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Sudan genocide feared after massacre at refugee camp

​Women from the city of Al-Junina (West Darfur) cry after receiving the news about the death of their relatives as they waited for them in Chad, Nov. 7, 2023.

Women from the city of Al-Junina (West Darfur) cry after receiving the news about the death of their relatives as they waited for them in Chad, Nov. 7, 2023.

REUTERS/El Tayeb Siddig

Sudan’s ongoing civil war may once again be spiraling into genocide. Late last week, the UN Refugee Agency condemned the mass killing of at least 800 people within 72 hours by the Arab paramilitary Rapid Support Forces and its allies in the Ardamata refugee camp in West Darfur. This weekend, the EU's chief diplomat Josep Borrell cited witness reports that over 1,000 members of the Black African Masalit population had been killed, noting that the international community “cannot turn a blind eye on what is happening in Darfur and allow another genocide to happen in this region."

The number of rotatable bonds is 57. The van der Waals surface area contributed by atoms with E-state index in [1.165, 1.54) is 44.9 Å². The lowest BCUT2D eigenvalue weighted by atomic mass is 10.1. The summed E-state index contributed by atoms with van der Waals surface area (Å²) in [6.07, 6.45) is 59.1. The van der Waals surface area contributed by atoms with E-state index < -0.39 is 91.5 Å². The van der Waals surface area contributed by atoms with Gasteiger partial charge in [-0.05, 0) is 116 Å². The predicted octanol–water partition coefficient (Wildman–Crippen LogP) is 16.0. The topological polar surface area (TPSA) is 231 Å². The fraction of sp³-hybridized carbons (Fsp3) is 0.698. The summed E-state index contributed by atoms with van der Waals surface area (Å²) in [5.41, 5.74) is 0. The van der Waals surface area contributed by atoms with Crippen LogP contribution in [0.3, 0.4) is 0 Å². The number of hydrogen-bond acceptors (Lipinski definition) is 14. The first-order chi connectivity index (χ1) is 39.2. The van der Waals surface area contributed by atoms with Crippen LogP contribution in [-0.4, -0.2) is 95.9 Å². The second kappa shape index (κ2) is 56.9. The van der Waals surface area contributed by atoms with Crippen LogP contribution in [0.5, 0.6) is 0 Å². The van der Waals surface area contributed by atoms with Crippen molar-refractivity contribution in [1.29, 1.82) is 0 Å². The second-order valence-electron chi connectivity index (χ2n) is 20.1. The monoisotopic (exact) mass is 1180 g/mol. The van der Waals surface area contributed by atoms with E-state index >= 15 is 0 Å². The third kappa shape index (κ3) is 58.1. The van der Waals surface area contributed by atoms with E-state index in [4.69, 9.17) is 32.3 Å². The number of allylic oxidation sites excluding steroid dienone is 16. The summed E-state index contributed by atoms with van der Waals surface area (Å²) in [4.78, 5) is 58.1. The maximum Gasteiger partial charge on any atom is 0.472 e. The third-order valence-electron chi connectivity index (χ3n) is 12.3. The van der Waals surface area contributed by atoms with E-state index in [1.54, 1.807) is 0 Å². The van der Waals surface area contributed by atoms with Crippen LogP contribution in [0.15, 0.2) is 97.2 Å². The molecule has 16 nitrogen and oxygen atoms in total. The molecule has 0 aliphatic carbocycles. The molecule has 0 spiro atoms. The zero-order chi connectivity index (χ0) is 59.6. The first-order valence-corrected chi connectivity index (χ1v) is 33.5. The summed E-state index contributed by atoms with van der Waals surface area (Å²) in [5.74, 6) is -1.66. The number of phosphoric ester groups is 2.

Borrell was referencing the mass killing in Darfur that saw 300,000 Masalit murdered between 2003 and 2005 by an Arab militia known as the Janjaweed. Former President Omar al-Bashir used the militia to crush Darfuri rebel groups who were revolting against the neglect of the region's Black African population. Today’s RSF, including its leader, Mohamed Hamdan Dagalo, aka Hemedti, are reportedly drawn from this group of Janjaweed fighters.

The UN Refugee Agency also reported “shocking accounts of widespread rape and sexual violence” committed by the RSF, following a report in August 2023 by the UN Human Rights Commission that the RSF was deploying rape and sexual violence “as tools to punish and terrorize communities.”

So far, however, no major world leaders have condemned the violence, called for a ceasefire, or demanded meetings to end the conflict.

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